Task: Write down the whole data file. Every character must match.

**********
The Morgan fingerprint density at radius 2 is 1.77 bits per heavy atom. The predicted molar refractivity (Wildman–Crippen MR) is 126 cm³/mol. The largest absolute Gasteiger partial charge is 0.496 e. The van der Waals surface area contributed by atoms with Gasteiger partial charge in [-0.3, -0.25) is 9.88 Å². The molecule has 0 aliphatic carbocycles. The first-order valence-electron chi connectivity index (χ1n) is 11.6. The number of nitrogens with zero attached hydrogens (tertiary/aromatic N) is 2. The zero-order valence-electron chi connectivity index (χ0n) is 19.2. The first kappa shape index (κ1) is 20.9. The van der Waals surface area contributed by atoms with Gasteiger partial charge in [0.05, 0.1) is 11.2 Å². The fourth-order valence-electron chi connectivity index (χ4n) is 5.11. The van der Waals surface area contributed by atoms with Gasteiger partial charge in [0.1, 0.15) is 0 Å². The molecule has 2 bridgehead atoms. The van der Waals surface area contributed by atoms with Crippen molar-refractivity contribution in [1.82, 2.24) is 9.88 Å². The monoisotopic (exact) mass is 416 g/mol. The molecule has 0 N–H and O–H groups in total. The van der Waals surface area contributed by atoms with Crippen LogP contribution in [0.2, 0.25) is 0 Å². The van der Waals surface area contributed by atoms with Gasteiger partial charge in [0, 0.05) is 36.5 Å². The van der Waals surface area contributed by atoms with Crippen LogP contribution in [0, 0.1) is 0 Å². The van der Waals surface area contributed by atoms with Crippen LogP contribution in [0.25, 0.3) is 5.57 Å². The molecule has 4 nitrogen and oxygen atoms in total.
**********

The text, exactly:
The Morgan fingerprint density at radius 2 is 1.77 bits per heavy atom. The predicted molar refractivity (Wildman–Crippen MR) is 126 cm³/mol. The largest absolute Gasteiger partial charge is 0.496 e. The van der Waals surface area contributed by atoms with Gasteiger partial charge in [-0.3, -0.25) is 9.88 Å². The molecule has 0 aliphatic carbocycles. The first-order valence-electron chi connectivity index (χ1n) is 11.6. The number of nitrogens with zero attached hydrogens (tertiary/aromatic N) is 2. The zero-order valence-electron chi connectivity index (χ0n) is 19.2. The first kappa shape index (κ1) is 20.9. The van der Waals surface area contributed by atoms with Gasteiger partial charge in [0.05, 0.1) is 11.2 Å². The fourth-order valence-electron chi connectivity index (χ4n) is 5.11. The van der Waals surface area contributed by atoms with Gasteiger partial charge in [0.1, 0.15) is 0 Å². The molecule has 2 bridgehead atoms. The van der Waals surface area contributed by atoms with Crippen molar-refractivity contribution in [1.82, 2.24) is 9.88 Å². The monoisotopic (exact) mass is 416 g/mol. The molecule has 0 N–H and O–H groups in total. The van der Waals surface area contributed by atoms with Crippen LogP contribution in [0.2, 0.25) is 0 Å². The van der Waals surface area contributed by atoms with Gasteiger partial charge in [0, 0.05) is 36.5 Å². The van der Waals surface area contributed by atoms with Crippen LogP contribution in [0, 0.1) is 0 Å². The van der Waals surface area contributed by atoms with Crippen LogP contribution in [0.25, 0.3) is 5.57 Å². The molecule has 4 nitrogen and oxygen atoms in total.